Stevens said Cherokee Pass Volunteer Firefighter Shane Adams spent four hours with a demolition saw and rescue truck cutting steel beams to get the BREC trucks out. While the trucks were not usable, the crews needed their tools from the trucks in order to get to work to restore power to the town.

"All of the trucks were cocked over to the side and shoved into each other," Stevens said. "They were dragging them out one at a time just to get the tools out. Some of the trucks only had windows popped out but with the steel falling on the booms, all of the trucks will have to be recertified before they can be put in use again."

BREC Campus

Debris continues to be removed from the Black River Electric Cooperative Fredericktown campus on Oct. 29.

Stevens said it really is pretty impressive how quickly power was restored with the amount of obstacles in the way. 

Across US 67 from BREC an entire strip of storage units and several houses were destroyed as the tornado made its way into the industrial park. 

Home destroyed

Belongings are being found all over the area after the tornado destroyed several homes and severely damaged even more.

Stevens said Filtration Systems Products, had just completed its new building, which was completely destroyed. 

"FSP was already looking at doubling the size of the building so two weeks ago they contacted Renee (Sargent with Sargent Construction) and she said with the increase of everything add 45% to the first building," Stevens said. "That is another thing people are running into with houses. If they built their house 10 years ago and that is what they had it insured for, they can't replace it for that."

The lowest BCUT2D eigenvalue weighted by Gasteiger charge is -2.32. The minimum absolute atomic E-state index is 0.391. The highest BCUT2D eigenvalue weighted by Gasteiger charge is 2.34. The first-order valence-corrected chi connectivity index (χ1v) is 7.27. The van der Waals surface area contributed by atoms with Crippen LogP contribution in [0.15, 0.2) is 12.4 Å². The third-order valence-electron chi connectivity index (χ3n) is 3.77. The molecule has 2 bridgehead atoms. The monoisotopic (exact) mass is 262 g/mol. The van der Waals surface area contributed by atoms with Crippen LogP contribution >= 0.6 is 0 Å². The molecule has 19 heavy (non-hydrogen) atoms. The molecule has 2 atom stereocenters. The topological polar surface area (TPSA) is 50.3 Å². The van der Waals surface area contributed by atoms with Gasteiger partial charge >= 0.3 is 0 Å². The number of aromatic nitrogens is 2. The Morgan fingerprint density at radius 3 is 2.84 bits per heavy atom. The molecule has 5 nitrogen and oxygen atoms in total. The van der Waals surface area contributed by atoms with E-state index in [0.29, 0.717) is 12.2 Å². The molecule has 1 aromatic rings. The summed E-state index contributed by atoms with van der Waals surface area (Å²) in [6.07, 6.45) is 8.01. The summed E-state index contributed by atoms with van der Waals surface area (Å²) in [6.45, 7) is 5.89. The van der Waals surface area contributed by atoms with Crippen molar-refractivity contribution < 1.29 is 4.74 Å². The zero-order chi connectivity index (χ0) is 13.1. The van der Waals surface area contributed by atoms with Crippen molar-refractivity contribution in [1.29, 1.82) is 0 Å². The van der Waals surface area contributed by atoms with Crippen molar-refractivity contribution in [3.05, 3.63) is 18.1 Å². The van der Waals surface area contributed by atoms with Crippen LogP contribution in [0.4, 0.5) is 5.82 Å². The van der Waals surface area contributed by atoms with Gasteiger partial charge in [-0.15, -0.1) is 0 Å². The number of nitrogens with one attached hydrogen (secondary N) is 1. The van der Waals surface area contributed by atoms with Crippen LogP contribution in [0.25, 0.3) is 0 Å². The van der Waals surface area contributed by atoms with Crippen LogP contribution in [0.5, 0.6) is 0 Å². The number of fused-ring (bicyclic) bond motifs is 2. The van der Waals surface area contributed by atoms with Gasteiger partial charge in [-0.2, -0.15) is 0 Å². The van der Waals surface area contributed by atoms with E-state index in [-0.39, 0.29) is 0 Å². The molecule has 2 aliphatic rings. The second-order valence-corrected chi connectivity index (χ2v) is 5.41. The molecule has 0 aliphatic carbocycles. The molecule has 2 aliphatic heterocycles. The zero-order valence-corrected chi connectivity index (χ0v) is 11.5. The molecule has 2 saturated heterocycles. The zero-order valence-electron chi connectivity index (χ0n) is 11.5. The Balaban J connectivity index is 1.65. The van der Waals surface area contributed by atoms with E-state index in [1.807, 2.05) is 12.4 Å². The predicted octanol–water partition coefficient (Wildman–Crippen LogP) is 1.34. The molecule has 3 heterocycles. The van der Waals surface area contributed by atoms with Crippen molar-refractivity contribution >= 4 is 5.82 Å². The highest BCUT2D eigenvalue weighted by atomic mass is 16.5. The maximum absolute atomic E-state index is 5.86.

Moving along the path you now get to City Lake Road and City Lake Park. The park may appear fine to someone who has not been there before but to locals it is obvious a lot of trees are missing. Now as you stand at the end of the parking lot, you can see the edge of the dam which before could only be heard from that spot. To the left you can see what remains of a pavilion and a large hedgeapple tree.

tree at City Lake

A large, beloved hedgeapple tree at City Lake Park is destroyed by the EF-3 tornado that came through Madison County Oct. 24.

As you drive down the road you see can shiny metal sparkling in the lake and pieces of insulation sprinkled like snowflakes in the trees.

Stevens said a piece of metal off of BREC's roof was found at the very end of City Lake Road on Tom Mooney's farm, who happens to be on the BREC board. He said Mooney jokingly asked if BREC needed it back. 

The American Legion was also completely destroyed as the tornado continued northeast. It then crossed Route OO and went through the main electric substation.

"In order to restore power, Ameren had to bypass the substation because the whole thing got wiped out," Stevens said. "This is where Ameren brings power in and goes to the city and the whole thing is just destroyed."

Stevens said crews jumped in immediately and began to fix the damage but there is still a lot of work to be done.

It has now been over a week since the events of that night. People are still cleaning up and some are beginning to rebuild but everybody is just pushing along. 

"There are people coming out all over the place to help," Stevens said. "Nobody is standing outside looking for a hand out but the community is showing up and taking care of their own. It is a miracle we did not have any fatalities. If it had gone a half mile south, this would have been a whole different story."

Victoria Kemper is a reporter for the Daily Journal. She can be reached at 573-783-3366 or at vkemper@democratnewsonline.com